G.S. 97-2 (2) defines "employee" as "every person engaged in an employment under any appointment or contract of hire or apprenticeship, express or implied, oral or written . . . but excluding persons whose employment is both casual and not in the course of the trade, business, profession or occupation of his employer.

This statutory definition, however, adds nothing to the common law meaning of the term. As a result, whether the employer employee relationship existed at the time of the accident is to be determined by ordinary common law tests. The plaintiff has the burden of proof on this issue. Lucas v. Li'l General Stores, 289 N.C. 212, 218, 221 S.E.2d 257, 261-62 (1976).

The law in North Carolina on the relationship between master and servant was outlined in Hayes v. Elon College, 224 N.C. 11, 29 S.E.2d 137 (1944). The Supreme Court found the vital test to be if "the employer has or has not retained the right of control or superintendence over the contractor or employee as to details." Id. at 15, 29 S.E.2d at 140. Right of control, not whether it was actually utilized, is determinative. Scott v. Lumber Co., 232 N.C. 162, 165, 59 S.E.2d 425, 427 (1950). See also 1C A. Larson, The Law of Workmen's Compensation 43.10 n. 2 (1980) (North Carolina sees the amount of control exercised by the alleged employer as determinative on this question).

In summarizing the case law, Hayes enunciated a number of elements to consider in the determination.

The person employed (a) is engaged in an independent business, calling, or occupation; (b) is to have the independent use of his special skill, knowledge, or training in the execution of the work; (c) is doing a specified piece of work at a fixed price or for a lump sum or upon a quantitative basis; (d) is not subject to discharge because he adopts one method of doing the work rather than another; (e) is not in the regular employ of the other contracting party; (f) is free to use such assistants as he may think proper; (g) has full control over such assistants; and (h) selects his own time. (Citations omitted.)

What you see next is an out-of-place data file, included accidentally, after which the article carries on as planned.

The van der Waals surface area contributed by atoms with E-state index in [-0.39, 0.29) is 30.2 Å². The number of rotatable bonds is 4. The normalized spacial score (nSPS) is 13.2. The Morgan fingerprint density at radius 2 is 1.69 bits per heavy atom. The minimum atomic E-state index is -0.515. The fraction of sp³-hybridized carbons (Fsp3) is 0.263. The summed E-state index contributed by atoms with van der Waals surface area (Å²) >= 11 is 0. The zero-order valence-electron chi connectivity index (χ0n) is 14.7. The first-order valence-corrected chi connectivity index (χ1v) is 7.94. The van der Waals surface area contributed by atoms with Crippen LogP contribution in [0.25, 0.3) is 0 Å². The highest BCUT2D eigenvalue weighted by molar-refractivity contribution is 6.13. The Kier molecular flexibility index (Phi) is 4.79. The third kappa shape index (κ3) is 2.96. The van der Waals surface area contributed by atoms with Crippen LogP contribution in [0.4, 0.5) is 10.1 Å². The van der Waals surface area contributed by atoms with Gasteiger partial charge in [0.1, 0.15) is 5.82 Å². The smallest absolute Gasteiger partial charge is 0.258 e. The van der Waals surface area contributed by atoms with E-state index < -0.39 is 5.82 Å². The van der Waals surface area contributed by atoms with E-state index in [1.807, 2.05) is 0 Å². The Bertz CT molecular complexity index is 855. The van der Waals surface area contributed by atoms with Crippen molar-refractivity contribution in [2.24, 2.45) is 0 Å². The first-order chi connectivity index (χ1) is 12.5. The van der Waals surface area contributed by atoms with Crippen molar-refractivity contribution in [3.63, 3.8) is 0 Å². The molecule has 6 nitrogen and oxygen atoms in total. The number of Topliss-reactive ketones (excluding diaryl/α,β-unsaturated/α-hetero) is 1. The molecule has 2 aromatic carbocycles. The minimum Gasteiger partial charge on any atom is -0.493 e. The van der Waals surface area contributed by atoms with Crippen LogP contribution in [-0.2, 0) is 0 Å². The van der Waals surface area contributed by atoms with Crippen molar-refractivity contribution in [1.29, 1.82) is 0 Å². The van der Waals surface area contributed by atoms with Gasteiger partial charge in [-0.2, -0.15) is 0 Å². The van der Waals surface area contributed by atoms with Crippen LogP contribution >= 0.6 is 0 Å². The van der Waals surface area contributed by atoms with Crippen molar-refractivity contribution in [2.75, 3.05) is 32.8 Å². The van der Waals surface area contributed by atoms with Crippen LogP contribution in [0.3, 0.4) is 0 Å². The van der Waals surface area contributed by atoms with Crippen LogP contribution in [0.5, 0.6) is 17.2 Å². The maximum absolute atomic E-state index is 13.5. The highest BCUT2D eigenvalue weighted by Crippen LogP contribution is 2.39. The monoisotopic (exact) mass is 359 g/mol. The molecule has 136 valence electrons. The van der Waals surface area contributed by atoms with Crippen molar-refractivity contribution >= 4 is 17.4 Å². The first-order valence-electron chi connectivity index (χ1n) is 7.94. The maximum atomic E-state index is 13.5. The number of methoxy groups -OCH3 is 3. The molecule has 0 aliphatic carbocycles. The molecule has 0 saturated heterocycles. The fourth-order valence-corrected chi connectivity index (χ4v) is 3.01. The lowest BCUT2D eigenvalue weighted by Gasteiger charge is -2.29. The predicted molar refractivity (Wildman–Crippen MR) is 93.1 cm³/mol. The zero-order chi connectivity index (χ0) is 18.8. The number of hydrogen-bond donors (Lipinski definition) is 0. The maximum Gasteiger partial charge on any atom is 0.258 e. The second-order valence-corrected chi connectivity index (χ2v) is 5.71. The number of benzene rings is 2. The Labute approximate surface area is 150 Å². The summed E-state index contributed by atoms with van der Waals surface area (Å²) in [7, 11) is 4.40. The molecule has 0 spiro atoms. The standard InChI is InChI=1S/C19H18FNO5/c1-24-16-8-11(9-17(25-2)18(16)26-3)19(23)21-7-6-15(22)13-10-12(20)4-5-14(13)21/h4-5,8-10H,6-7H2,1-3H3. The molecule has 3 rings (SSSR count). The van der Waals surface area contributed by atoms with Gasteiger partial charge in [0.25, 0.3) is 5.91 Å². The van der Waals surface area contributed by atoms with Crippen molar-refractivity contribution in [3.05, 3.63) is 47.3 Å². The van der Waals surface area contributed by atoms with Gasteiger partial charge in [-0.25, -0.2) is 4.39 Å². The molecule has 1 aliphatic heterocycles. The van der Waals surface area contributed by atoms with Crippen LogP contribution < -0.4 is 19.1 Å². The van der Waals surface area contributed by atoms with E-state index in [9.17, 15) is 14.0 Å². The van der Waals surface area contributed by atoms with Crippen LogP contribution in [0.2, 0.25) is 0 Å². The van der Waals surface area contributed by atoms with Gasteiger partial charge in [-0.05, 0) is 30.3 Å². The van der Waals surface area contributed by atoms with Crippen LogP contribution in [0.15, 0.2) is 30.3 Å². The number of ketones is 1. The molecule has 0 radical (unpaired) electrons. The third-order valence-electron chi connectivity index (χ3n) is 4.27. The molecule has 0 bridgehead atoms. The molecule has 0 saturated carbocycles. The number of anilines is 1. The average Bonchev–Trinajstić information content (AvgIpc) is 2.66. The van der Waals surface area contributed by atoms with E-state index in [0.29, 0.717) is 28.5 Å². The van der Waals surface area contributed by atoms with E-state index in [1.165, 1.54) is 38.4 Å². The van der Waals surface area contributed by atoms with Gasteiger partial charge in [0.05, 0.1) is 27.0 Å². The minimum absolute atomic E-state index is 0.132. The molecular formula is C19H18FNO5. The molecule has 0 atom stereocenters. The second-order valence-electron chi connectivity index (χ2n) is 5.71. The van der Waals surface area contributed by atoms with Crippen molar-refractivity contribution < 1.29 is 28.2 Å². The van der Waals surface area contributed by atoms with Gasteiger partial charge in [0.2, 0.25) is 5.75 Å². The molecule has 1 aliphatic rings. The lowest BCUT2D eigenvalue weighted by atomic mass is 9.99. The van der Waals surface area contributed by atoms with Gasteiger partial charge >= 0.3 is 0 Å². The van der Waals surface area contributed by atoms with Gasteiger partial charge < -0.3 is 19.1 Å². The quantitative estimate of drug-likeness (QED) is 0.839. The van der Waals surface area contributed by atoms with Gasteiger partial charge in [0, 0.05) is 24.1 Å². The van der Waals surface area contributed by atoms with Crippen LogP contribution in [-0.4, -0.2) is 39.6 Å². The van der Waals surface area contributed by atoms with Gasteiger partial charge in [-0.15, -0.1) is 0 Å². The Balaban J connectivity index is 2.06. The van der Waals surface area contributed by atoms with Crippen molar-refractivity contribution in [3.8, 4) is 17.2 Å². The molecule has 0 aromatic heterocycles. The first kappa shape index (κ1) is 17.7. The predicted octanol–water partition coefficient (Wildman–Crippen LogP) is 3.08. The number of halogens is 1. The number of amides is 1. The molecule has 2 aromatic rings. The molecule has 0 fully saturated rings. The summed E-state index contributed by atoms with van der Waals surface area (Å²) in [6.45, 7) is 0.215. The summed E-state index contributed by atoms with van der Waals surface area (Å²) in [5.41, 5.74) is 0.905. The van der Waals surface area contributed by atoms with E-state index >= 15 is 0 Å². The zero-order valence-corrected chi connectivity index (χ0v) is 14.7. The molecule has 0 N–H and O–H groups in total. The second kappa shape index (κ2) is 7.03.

The presence of no particular one of these indicia is controlling. Nor is the presence of all required. They are considered along with all other circumstances to determine whether in fact there exists in the one employed that degree of independence necessary to require his classification as independent contractor rather than employee.

Id. at 16, 29 S.E.2d at 140. A number of cases have relied on the Hayes factors in answering this question. See, e.g., Morse v. Curtis, 276 N.C. 371, 378, 172 S.E.2d 495, 500 (1970).

The facts here lead us to conclude that the plaintiff was an employee of Utility Service for purposes of workers' compensation insurance and that Aetna is liable as Utility Service's insurer.

First, all of the plaintiff's work after 1973 was for Utility Service except for one job. He was in regular employ of the company. Utility Service procured business for the plaintiff and then notified him about the job opportunity.